Lane ends 1,000 feet.

Yes Vote: In the River Valley, a political will to approve T-SPLOST

While the measure encountered rejection in most areas, a few, including the Chattahoochee Valley, approved it.  The project list for that district includes new roads, bridge repairs and even enhancements to the River Walk, along with new transit access points.  What sealed the deal for this region?  According to this story in the Columbus Ledger-Enquirer, commuters and employers simply accepted that there was not enough funding for the projects they wanted in the timeframe they wanted without the T-SPLOST mechanism.  It's still important to keep the timeline for these projects in perspective.  Some smaller projects could begin as early as the spring of 2013, but the majority of the larger projects will begin later as funds become available, and are expected to take multiple years to complete.  While the region waits for these projects to come online, strategies like encouraging commute options are an important part of present-day plans and will continue to be in the future.

Lane ends 500 feet.

Moving On: What Georgians learned through this process

If it accomplished nothing else, the intense dialog on both sides of the referendum helped educate Georgians about the current state of affairs on transportation infrastructure.  Our state ranks at the bottom for transportation spending per capita.  The current framework for the motor fuel tax only covers roads and bridges.  Metro Atlanta traffic sucks away $2.5 billion annually from employers in lost productivity.  And while the voting base is more informed today about the size of the elephant in the room, the challenge still remains to find a long-term, sustainable funding solution that Georgians believe in.  But no matter what shape that solution might take in the future, the mission of The Clean Air Campaign and its partner organizations does not change.  Clean Air Campaign programs and resources help Georgia’s commuters protect their transportation investments against overuse.  While the conversation today is about which projects are going to get built or not, stewardship of existing resources never goes out of fashion.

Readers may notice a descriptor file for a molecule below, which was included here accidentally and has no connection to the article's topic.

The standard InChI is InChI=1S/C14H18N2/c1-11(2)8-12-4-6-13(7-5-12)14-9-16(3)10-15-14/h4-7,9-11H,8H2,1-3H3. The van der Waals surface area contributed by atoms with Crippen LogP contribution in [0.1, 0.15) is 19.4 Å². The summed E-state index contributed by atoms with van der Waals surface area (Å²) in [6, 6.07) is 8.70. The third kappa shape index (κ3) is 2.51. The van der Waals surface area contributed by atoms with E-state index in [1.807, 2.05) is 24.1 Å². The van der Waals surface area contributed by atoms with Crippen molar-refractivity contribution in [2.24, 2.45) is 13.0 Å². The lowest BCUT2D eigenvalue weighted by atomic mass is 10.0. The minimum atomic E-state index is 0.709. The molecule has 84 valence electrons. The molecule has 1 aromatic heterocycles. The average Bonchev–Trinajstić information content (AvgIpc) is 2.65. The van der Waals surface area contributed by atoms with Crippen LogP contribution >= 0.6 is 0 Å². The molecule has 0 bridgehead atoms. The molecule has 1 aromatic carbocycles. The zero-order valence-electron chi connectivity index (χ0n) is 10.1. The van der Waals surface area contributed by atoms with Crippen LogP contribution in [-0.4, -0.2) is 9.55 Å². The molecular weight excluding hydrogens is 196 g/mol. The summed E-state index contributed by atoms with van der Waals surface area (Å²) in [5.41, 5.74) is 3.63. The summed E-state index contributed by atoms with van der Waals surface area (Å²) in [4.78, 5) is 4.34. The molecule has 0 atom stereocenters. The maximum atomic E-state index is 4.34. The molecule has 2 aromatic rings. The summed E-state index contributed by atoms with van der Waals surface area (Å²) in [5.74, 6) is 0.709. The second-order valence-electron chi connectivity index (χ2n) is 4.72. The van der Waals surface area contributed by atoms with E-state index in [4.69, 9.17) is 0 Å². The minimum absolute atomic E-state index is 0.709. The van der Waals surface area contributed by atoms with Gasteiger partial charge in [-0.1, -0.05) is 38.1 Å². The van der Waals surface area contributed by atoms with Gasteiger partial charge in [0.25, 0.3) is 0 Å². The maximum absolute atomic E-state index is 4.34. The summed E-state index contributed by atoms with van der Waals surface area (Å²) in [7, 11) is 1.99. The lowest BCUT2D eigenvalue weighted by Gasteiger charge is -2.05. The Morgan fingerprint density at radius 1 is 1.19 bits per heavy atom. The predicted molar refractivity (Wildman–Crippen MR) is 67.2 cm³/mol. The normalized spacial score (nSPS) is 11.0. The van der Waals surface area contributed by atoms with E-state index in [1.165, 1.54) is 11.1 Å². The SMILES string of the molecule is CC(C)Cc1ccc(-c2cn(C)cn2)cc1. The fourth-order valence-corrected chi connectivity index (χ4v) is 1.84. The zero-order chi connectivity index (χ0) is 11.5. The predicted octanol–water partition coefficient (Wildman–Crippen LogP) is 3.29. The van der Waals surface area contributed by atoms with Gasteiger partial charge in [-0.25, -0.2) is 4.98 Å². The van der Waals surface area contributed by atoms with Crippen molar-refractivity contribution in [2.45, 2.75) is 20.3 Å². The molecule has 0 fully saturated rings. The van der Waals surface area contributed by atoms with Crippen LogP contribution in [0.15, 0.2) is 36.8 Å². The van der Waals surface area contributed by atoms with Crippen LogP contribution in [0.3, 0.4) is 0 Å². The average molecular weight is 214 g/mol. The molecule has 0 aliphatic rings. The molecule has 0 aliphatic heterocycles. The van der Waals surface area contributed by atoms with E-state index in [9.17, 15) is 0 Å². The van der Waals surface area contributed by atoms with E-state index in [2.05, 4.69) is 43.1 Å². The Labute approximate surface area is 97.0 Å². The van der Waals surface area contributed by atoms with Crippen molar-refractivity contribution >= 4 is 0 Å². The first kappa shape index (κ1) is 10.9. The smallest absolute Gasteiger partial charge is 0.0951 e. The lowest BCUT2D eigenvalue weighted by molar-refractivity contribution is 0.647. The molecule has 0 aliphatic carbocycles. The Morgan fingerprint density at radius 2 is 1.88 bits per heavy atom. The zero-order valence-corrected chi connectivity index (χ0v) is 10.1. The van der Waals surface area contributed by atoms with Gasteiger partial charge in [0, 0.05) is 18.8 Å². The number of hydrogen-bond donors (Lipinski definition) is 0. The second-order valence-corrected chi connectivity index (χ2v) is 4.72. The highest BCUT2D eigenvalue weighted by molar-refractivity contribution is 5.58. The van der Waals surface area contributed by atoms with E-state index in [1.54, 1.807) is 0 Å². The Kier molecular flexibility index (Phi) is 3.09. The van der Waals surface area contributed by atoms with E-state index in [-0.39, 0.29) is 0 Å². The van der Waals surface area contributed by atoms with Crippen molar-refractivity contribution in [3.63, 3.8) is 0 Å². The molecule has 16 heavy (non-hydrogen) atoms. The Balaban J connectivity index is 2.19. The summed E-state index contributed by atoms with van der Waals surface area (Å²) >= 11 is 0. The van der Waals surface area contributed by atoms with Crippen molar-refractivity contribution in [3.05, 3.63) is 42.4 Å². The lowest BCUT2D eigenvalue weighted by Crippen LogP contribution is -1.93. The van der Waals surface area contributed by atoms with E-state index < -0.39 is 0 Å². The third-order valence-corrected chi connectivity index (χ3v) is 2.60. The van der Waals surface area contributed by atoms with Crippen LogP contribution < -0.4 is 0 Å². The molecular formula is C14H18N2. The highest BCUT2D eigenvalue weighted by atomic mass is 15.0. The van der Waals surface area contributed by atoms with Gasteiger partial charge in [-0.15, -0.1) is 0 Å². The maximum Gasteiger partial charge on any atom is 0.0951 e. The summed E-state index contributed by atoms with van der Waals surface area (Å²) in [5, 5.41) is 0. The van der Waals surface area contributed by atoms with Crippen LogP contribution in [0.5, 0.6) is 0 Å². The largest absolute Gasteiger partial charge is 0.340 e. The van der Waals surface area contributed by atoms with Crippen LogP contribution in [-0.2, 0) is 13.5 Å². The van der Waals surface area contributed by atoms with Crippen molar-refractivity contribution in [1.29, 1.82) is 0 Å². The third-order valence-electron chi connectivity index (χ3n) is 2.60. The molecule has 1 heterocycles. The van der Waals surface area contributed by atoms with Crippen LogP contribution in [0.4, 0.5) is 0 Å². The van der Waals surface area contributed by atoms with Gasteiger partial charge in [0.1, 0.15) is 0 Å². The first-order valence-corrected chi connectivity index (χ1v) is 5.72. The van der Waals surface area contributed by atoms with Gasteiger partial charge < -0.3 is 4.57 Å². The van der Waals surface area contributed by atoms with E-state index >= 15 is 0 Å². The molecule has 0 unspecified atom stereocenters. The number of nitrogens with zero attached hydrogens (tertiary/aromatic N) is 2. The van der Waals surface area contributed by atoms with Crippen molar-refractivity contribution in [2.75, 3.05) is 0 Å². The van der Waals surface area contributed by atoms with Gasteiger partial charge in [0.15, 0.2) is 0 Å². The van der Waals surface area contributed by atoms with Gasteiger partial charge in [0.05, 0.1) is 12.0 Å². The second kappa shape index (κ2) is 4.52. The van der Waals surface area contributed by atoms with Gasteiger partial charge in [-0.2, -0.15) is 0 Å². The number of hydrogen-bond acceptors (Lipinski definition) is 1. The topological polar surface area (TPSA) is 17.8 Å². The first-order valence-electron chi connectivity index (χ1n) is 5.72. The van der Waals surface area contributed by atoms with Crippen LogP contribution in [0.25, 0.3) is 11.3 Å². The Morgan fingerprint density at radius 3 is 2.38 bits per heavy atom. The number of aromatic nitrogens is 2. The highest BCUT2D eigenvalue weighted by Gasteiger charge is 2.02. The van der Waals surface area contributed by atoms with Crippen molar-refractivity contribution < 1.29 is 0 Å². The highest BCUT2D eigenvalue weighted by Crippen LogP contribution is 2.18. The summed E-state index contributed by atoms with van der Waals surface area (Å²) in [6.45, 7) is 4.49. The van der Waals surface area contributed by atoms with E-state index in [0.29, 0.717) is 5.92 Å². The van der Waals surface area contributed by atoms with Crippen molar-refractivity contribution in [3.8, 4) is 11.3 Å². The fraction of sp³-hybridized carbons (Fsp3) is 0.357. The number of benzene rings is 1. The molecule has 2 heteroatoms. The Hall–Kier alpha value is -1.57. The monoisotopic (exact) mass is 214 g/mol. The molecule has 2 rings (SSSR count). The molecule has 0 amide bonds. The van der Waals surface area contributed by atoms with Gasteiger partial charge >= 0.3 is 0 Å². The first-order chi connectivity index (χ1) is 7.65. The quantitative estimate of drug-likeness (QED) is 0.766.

Merge.



On July 31, commuters in metro Atlanta and around the state have the opportunity to vote on a referendum that will fund transportation improvements through a regional one percent sales tax.